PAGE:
20. Kaushik JK, Bhat R (2003) Why is trehalose an exceptional protein stabilizer? J Biol Chem 278:26458–26465PubMedCrossRefGoogle Scholar
  21. Kende H, Zeevaart JAD (1997) The five ‘classical’ plant hormones. Plant Cell 9:1197–1210PubMedCrossRefGoogle Scholar
  22. Kline LS, Brown CS, Bankaitis V, Montefiori DC, Craig K (1980) Metabolite gene regulation of the L-arabinose operon in Escherichia coli with indoleacetic acid and other indole derivatives. Proc Natl Acad Sci USA 77:1768–1772PubMedCrossRefGoogle Scholar
  23. Laemmli UK (1970) Cleavage of structural proteins during the assembly of the head of bacteriophage T4. Nature 227:680–685PubMedCrossRefGoogle Scholar
  24. Leigh AJ, Signer RE, Walker GC (1985) Exopolysaccharide deficient mutants of Rhizobium meliloti that form ineffective nodules. Proc Natl Acad Sci USA 82:6231–6235PubMedCrossRefGoogle Scholar
  25. Lemcke K, Prinsen E, Van Onckelen H, Schmülling T (2000) The ORF8 gene product of Agrobacterium rhizogenes TL-DNA has tryptophan 2-monooxygenase activity. Mol Plant Microbe Interact 13:787–790PubMedCrossRefGoogle Scholar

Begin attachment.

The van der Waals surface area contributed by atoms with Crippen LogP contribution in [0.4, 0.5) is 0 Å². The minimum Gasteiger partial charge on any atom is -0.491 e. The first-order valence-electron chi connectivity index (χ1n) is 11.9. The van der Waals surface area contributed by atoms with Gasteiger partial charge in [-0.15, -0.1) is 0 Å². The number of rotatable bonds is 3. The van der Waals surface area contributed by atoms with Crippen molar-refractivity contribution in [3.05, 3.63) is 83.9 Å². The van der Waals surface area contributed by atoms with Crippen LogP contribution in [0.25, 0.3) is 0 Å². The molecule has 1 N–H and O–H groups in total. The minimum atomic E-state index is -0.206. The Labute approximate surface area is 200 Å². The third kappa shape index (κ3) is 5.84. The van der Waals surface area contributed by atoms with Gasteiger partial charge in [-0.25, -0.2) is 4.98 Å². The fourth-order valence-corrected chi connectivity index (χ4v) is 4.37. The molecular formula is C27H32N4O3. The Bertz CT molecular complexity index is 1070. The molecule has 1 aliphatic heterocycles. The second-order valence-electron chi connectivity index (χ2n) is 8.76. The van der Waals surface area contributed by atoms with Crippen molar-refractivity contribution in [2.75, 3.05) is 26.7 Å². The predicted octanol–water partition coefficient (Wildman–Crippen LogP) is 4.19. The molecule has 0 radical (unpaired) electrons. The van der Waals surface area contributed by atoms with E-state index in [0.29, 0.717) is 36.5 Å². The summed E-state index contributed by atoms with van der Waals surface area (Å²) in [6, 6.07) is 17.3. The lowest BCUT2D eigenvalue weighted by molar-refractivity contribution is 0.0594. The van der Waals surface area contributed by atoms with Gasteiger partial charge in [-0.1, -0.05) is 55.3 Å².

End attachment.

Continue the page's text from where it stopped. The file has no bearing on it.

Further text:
26. Leive L (1965) Release of lipopolysaccharide by EDTA treatment of E. coli. Biochem Biophys Res Commun 21:290–296PubMedCrossRefGoogle Scholar
  27. Lillie SH, Pringle JR (1980) Reserve carbohydrate metabolism in Saccharomyces cerevisiae: responses to nutrient limitation. J Bacteriol 143:1384–1394PubMedGoogle Scholar
  28. Livak KJ, Schmittgen TD (2001) Analysis of relative gene expression data using real-time quantitative PCR and the 2−ΔΔCT method. Methods 25:402–408PubMedCrossRefGoogle Scholar
  29. Lodato P, Se govia de Huergo M, Buera MP (1999) viability and thermal stability of a strain of Saccharomyces cerevisiae freeze-dried in different sugar and polymer matrices. Appl Microbiol Biotechnol 52:215–220PubMedCrossRefGoogle Scholar
  30. Mah TF, Pitts B, Pellock B, Walker GC, Stewart PS, O’Toole GA (2001) A genetic basis for Pseudomonas aeruginosa biofilm antibiotic resistance. Nature 426:306–310CrossRefGoogle Scholar
  31. Marroquì S, Zorreguieta A, Santamarìa C, Temprano F, Soberòn M, Megìas M, Downie JA (2001) Enhanced symbiotic performance by Rhizobium tropici glycogen synthase mutants. J Bacteriol 183:854–864PubMedCrossRefGoogle Scholar
  32. Morimoto RI (1993) Cells in stress: transcriptional activation of heat shock genes. Science 259:1409–1410PubMedCrossRefGoogle Scholar
  33. Nikaido H (1976) Outer membrane of Salmonella typhimurium: transmembrane diffusion of some hydrophobic substances. Biochim Biophys Acta 433:118–132PubMedCrossRefGoogle Scholar
  34. Osborn MJ (1963) Studies on the gram-negative cell wall. Biochemistry 50:499–506Google Scholar
  35. Polissi A, De Laurentis W, Zangrossi S, Briani F, Longhi V, Pesole G, Dehò G (2003) Res Microbiol 154:573–580PubMedCrossRefGoogle Scholar